For Choice "C" what made it tempting for me and still not allowing me to rule it out categorically is that Passage B accepts that the study was conducted and does not dispute the data collected. In fact, he/she said it was valid and accepted it to argue his/her point that to explain the data we need to appeal to the fact that it is "success" that drives up satisfaction. Passage A seems to also accept the same claim from the research as it is used as an example and even says "And Indeed" on line 34 so it seems like A also accepts it to advance A's proposition, namely, people have a need to be wealthier than others based of the wealth of the "average" person
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Re: Q20

by ohthatpatrick Fri May 26, 2017 4:07 pm

Accepting the results of a study is not what we mean by "accept a claim for the sake of argument".

We mean saying something like,
"Is Lebron the best basketball player ever? Let's say, for the sake of argument, that Lebron is the best ACTIVE player. That still doesn't mean he's the best player ever, because some retired players like Jordan and Wilt might still be better than Lebron."

We could maybe say that Psg B does this sort of thing in line 42-44.

Psg A doesn't do this sort of thing.
 
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Re: Q20

by yezwaj Fri Feb 01, 2019 11:17 am

ohthatpatrick wrote:Accepting the results of a study is not what we mean by "accept a claim for the sake of argument".

We mean saying something like,
"Is Lebron the best basketball player ever? Let's say, for the sake of argument, that Lebron is the best ACTIVE player. That still doesn't mean he's the best player ever, because some retired players like Jordan and Wilt might still be better than Lebron."

We could maybe say that Psg B does this sort of thing in line 42-44.

Psg A doesn't do this sort of thing.


My issue with the credited response is its liberal use of the term "assert." I can see why (E) is the best answer, but I'm really appalled by the fact that the test writers believe that the author of Passage A asserted that his/her position is supported by the data. The definition of assert is "to state a fact or belief confidently or forcefully." Indeed, the author of Passage A incorporates data to support his/her position, but by no means asserts that his/her position is supported by the data. Please let me know your thoughts, Patrick.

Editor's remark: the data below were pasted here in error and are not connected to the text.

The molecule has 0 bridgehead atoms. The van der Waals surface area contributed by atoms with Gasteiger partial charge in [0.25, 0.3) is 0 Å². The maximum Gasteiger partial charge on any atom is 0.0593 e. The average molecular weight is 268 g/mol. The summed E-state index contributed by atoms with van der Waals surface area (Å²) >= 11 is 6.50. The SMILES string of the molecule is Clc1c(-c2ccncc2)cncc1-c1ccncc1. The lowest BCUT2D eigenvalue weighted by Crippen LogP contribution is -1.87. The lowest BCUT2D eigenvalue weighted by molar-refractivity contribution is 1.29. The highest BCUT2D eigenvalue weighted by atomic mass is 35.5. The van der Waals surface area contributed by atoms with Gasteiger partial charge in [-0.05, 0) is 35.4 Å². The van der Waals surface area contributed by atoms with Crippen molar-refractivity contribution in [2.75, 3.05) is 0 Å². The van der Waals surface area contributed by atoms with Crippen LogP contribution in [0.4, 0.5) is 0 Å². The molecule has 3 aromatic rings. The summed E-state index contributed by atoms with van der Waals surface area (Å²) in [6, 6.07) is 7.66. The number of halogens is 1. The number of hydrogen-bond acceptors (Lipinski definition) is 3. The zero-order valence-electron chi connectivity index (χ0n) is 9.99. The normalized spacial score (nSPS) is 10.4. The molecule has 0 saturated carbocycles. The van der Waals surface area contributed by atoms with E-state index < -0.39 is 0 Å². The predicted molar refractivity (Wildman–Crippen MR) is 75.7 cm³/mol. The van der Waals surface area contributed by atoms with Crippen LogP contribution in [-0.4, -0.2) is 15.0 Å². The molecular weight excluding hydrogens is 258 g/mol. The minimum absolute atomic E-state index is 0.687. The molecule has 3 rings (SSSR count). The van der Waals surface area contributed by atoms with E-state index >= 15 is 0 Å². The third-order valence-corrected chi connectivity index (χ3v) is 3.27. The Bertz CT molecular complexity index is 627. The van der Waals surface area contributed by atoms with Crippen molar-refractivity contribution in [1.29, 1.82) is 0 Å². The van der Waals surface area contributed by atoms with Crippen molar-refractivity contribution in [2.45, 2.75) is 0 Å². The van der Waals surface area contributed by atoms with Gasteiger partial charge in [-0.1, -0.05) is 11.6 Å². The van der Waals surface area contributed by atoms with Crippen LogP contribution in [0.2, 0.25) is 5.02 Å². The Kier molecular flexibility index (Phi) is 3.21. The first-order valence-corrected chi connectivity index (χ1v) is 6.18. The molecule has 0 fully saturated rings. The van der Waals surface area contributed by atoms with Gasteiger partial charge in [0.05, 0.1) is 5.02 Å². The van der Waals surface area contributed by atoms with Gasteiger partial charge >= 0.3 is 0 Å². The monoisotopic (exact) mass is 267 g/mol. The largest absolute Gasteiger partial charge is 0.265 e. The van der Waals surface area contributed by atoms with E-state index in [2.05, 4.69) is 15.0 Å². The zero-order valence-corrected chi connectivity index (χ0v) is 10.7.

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Re: Q20

by ohthatpatrick Wed Feb 06, 2019 3:52 pm

I feel your pain.

That verb "assert" should not be used interchangeably with "imply / suggest / convey", etc.

It makes it specifically sound like an author articulated this sentiment: "my position is supported by data".

This is one of those frustrating "best available" correct answers. Nowadays, in RC, I find myself at least a few times in every section needing to say,
"Okay, Patrick ... you're picking choice ____ . Yes, it's not adequately supported by the text. But it's still better supported than the alternatives."

The stuff in psg A I would point to would be this:

line 10 puts out a position, and then the author says
- "for example, if we ask people .."
- "We can also look at reported happiness over time .."

LSAT could argue that saying "for example" or "we can also look at" is an assertion of support.

line 34 also puts out a position: "how people compare to their reference group is crucial for happiness" ... and then asserts support by again saying, "In East Germany, for example ..."

Pretend this was my argument:
Brenda clearly likes cheese. We can see this by looking over her past orders from GrubHub.

Is it fair to say in that argument that the author "asserted that her position on Brenda's affinity for cheese is supported by online food orders"?

Yes, I guess so ... because saying "We can see this by looking at ...." is an assertion of support.